I could really just end this list here. Earthworm Jim perfectly encapsulates the spirit of the '90s all in one character. Heck, Earthworm Jim IS the '90s. Just look at him. In his backpack is a green alien creature named Snott. His nemesis is Queen Slug-for-a-Butt. And for Pete's sake, his catchphrase is "Groovy." I'm just shocked he's not wearing sunglasses.

It's a miracle Jim didn't implode under the weight of his coolness. Instead, his designs all fit neatly into a sort of surrealist harmony. Kids loved him, parents didn't understand him, and Jim earned himself four games and a Saturday morning cartoon series. But with the passing of the millennium, it seems our collective tastes have matured, and we no longer have interest in a hero earthworm and his juvenile antics. Maybe it's time for a gritty reboot...

Last known whereabouts: Earthworm Jim HD (2010)

F is for... Fox McCloud

Originally, this entry was a tossup between Fox McCloud and the vile Funky Kong. Thankfully, Funky was never more than a bit character, despite being made up entirely of radness. Fox McCloud - son of legendary fighter pilot-turned-F-Zero-racer James McCloud - strikes a more palatable balance between rad and reasonable.

Fox is a confident and skilled pilot in his own right, but also isn't afraid to toss out a zinger such as, "Sorry to jet but I'm in a hurry." And as I'm sure many of you Nintendo fans already know, Fox almost certainly doesn't have any legs below the knees. Look at some of the old Star Fox artwork and you'll see what I mean. It's been theorized that he had them amputated to keep more blood in his head and torso, so he'd be less likely to faint from high g-forces. Or maybe the designers just wanted him to look more space-y.

Last known whereabouts: Super Smash Bros. for Wii U (2014)

G is for... Gex

Theres a fine line between having issues and being a self-indulgent prick. Gex tripped right over that line and broke every bone in his stupid face. As the story goes, Gex spent most of his youth in a self-induced media-coma following the death of his father. When Gex's mother tried to break up this pity party, Gex chose homelessness, only to return after she had inherited a life-changing sum of money - which Gex then used to buy an even bigger TV. What an ass.

But hey, you know, its okay. Gex was "cool." He had a pair of sunglasses, and a sneering grin, and a load of one-liners. He was just like Jack Nicholson if Jack Nicholson was a lizard and crap. His only redeeming quality was that he was voiced by veteran British actor Leslie Phillips in the European release of his second game. Otherwise, completely rotten.

Last known whereabouts: Gex 3: Deep Cover Gecko (1999)

H is for... Havoc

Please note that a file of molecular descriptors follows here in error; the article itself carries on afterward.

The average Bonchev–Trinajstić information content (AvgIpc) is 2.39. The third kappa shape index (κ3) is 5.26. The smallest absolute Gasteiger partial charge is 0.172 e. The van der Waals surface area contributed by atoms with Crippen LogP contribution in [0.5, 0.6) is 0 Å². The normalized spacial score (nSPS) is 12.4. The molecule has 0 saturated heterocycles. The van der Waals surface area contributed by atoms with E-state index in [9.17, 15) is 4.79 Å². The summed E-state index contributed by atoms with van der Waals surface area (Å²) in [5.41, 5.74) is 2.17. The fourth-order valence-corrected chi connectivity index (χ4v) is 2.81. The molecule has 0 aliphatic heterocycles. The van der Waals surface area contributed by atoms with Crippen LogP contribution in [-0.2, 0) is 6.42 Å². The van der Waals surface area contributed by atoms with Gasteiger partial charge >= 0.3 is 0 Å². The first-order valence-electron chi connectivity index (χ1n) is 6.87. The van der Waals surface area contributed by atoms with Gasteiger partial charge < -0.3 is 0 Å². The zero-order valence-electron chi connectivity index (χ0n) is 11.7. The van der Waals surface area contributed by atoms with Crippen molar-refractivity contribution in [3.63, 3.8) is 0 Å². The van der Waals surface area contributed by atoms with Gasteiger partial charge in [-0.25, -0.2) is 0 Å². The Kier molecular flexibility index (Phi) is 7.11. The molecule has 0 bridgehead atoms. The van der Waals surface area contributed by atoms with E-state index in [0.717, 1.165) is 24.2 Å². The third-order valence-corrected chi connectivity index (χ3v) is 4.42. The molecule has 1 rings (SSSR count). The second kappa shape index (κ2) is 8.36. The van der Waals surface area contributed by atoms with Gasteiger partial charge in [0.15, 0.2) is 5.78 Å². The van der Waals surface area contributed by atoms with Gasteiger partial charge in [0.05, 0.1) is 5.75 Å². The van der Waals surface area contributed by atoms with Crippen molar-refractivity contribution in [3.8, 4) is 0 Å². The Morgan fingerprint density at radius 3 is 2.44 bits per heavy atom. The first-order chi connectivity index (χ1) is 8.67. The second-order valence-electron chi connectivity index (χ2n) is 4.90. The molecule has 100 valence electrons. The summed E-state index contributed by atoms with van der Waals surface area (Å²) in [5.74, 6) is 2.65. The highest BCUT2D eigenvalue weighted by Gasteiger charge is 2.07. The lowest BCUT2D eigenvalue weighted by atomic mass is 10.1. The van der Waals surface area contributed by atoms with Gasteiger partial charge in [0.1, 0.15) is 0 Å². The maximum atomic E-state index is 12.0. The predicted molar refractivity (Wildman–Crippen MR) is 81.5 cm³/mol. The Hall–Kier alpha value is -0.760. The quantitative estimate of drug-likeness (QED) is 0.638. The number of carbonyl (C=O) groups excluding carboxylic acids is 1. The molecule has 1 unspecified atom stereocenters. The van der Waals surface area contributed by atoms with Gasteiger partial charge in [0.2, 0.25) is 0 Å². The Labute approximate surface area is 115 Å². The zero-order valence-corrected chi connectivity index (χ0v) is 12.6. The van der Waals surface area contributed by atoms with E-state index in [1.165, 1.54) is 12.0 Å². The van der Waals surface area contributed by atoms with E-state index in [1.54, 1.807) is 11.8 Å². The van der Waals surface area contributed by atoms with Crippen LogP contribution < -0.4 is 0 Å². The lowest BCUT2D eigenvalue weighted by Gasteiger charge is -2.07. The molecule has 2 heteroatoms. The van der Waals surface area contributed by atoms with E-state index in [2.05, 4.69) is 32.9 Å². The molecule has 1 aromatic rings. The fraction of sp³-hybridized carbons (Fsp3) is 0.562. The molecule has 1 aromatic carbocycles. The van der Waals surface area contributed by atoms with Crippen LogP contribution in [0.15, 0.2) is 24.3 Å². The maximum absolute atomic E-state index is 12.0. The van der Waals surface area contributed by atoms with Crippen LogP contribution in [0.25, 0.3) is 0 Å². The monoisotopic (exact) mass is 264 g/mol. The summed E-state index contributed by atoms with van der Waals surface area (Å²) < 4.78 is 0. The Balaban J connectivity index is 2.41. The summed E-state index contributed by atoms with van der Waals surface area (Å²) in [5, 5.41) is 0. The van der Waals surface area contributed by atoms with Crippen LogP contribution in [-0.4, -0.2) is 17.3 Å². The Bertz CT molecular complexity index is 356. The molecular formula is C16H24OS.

We feel sorry for Havoc, we really do. Hes not overtly offensive. Hes well designed. In fact he looks like quite a pleasant young chap. But if you look at his game in action, youll see the most flagrant Sonic rip-off of a decade ruled by flagrant Sonic rip-offs. In another game, in another time, he could have been a star. But being forced into one of the most brazen Sonic clones of the '90s tainted him.

Its even sadder when you consider that Havoc's game was actually really well made for what it was. Damn shame. It's also interesting to note that Havoc is apparently a seal, though I wouldn't blame you for thinking him a cat or perhaps an earless rabbit. Contrary to this games conceit, seals do not need ships to navigate the sea.

Last known whereabouts: High Seas Havoc (1993)

I is for... Iggy

Iggy is a little green ball with two eyes and a mouth. This is because it was 1998 when Iggy's Reckin' Balls was released, and dammit all the good mascots were taken. Reckin' Balls (which really should have been called Reckin' Ballz) was a curious mashup of kart racers, a grappling hook, and some Marble Madness thrown in for good measure.

Up to four players could race against each other, but instead of just rolling down a single track there was a surprisingly amount of platforming involved (hence the need for a grappling hook). Joining Iggy (who, apparently, is supposed to be an Iguana), were such colorful characters as Rob-Ert (a robot), Chatter (a big, toothy grin) and a bunch of other designs ripped from the margins of some kid's notebook.

Last known whereabouts: Iggy's Reckin' Balls (1998)

ABOUT THE AUTHOR

Maxwell grew up on a sleepy creekbank deep in the South. His love for video games has taken him all the way to the West Coast and beyond.

ABOUT THE AUTHOR

Long-time GR+ writer Dave has been gaming with immense dedication ever since he failed dismally at some '80s arcade racer on a childhood day at the seaside (due to being too small to reach the controls without help). These days he's an enigmatic blend of beard-stroking narrative discussion and hard-hitting Psycho Crushers.